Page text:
By Brian Blackwell, Message Staff Writer
ALEXANDRIA, La. (LBM)–Louisiana Baptists continued to adapt, March 22, to the statewide public gathering restrictions resulting from the worldwide coronavirus crisis, again using new or expanded ways to worship corporately, although for some this meant being together, remotely.
Some smaller congregations met in their regular worship centers, given the 50-person public gathering limit was still in effect Sunday morning.
Some took novel approaches, while depending more heavily on their social media presence than before.
Tioga First Baptist Church hosted a drive-in service, with nearly 50 members parked in their cars or sitting in lawn chairs — six feet apart — with the singing led by Molly Johnson and the preaching by Pastor Tim Hisaw amplified by a portable sound system.
The usual “amens” were replaced by car horns in unison.
But the congregation also broadcasted the service live through its Facebook page.
“The drive-in church exceeded my expectations,” Hisaw told the Baptist Message. “It was good to see everyone’s face, even if we couldn’t shake hands or hug necks. Like the Marines, the church will improvise, adapt and overcome.”
Alto Baptist Church saw a 50 percent increase in attendance through its drive-in church service.
Pastor Alan Miller said the Richland Parish Sheriff’s Department helped direct traffic, which seldom occurs in the community.
“It was a spirit-filled service of hope and encouragement with people worshiping in their vehicles that seldom ever, or never, have attended,” Miller said. “Our church family is very close and it was important for us to worship together and remain compliant to federal and state coronavirus mandates. Drive-in church, similar to the old fashioned drive-in theater, was one of our best ministry opportunities to reach our rural community with the Gospel. Our church is growing and we believe this will give us even more growth. I love my congregation and it was such a blessing for us to be together today.”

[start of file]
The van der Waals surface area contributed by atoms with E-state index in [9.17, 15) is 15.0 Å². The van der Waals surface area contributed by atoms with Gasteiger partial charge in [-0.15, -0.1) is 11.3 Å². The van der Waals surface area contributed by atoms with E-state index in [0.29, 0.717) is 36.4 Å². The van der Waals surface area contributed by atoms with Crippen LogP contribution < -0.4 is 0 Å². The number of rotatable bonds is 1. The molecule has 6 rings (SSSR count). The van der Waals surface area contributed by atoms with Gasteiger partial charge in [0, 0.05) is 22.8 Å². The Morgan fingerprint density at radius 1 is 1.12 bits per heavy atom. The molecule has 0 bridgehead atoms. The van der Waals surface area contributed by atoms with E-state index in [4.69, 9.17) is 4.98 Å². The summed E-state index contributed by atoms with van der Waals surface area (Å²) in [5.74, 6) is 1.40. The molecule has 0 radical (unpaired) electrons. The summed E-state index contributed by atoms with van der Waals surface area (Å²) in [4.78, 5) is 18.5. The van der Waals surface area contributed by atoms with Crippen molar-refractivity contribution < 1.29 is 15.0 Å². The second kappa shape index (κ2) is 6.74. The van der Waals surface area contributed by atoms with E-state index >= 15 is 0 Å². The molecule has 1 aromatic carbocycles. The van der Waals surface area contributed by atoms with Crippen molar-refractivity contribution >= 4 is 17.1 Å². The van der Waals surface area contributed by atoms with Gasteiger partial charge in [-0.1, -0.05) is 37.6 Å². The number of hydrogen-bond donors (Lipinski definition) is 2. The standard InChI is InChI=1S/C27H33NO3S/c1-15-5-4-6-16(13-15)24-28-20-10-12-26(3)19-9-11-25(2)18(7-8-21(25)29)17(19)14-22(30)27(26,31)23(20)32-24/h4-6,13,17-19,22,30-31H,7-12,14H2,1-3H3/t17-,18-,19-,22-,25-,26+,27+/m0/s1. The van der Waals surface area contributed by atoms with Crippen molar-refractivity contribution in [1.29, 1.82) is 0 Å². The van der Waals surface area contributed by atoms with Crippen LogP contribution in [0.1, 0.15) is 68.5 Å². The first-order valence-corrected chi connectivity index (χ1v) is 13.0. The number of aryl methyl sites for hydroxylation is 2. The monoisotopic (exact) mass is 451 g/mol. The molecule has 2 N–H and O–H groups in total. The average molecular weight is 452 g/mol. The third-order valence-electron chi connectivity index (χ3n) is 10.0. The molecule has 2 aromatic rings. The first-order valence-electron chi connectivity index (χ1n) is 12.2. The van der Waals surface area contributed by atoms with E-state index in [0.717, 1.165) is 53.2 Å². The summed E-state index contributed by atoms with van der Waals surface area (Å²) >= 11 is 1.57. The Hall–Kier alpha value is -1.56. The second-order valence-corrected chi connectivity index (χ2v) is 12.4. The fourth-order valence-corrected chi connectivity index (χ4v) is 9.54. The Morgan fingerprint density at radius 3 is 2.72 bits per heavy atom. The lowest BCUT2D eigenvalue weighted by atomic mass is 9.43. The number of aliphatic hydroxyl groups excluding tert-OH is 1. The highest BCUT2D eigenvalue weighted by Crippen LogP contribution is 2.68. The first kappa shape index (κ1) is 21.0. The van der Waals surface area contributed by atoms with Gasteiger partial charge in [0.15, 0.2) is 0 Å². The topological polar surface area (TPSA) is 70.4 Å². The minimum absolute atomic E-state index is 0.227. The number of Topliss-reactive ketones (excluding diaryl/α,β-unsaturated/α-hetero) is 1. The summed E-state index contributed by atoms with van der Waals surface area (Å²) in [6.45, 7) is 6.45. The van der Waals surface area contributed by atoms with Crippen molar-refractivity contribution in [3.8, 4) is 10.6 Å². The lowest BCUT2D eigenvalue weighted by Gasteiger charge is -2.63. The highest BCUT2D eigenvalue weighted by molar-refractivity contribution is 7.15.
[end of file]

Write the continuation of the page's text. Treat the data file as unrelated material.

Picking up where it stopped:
Western Hills Baptist Church in Shreveport reported a high-energy drive-in service, which moved some to exit their cars and briefly stand within the recommended distance of six feet apart from one another during the worship.
“Several said they couldn’t just sit in the car; they had to stand and praise,” Pastor Joey Ketchum said. “It took a lot of work to make it happen and it was so rewarding to see our people praising God in our drive-in worship service.
“Satan worked overtime trying to keep this from happening,” he said. “We had everything setup, trying to get it all dialed in, and the radio feed to broadcast the service to the cars was buzzing! I scratched my head, and went to work isolating the issue. Once I got that figured out, my keyboard kept giving an error message. Once I got that figured out, the Internet stopped.
“Through it all, God was magnified,” he continued. “The end result was so worth it! It is hard at times to wear all the hats, but seeing folks catch the vision and thinking outside the box was so amazing.”
The Westside Emmanuel Baptist Church in Bogalusa also held a drive-in service. But it experienced a particular blessing online, logging more than 3,000 views for its first ever Facebook Live worship service.
“While only some of the worship team was able to participate due to current restrictions, those in attendance participated with honks and flashing lights as the name of the Lord Jesus was proclaimed,” said Pastor Marcus Rosa.
During the invitation, Rosa asked for responses by text message as the worship team played “Cornerstone.” Rosa said numerous prayer requests and personal ministry needs were shared.
Grace Community Baptist Church in Iota drew 30 people for its drive-in service, but reached more than 800 through its Facebook Live stream.
“I could feel the presence of the Lord in a way I’ve never experienced before,” Pastor Kevin Colson said. “It wasn’t about the turn out, it wasn’t about the results, and it wasn’t about the offering. It was about meeting the needs of the people. People needed to feel some sort of normalcy and we as the church was able to provide them with that.”
First Baptist Church in Pollock had 19 people (who sat six feet part from one another on the pews) attend its service inside the worship center. Pastor Brian Gunter said 60 viewers tuned into the church’s Facebook Live stream at 11 a.m., but that number increased to 2,000 by 8 p.m. Sunday.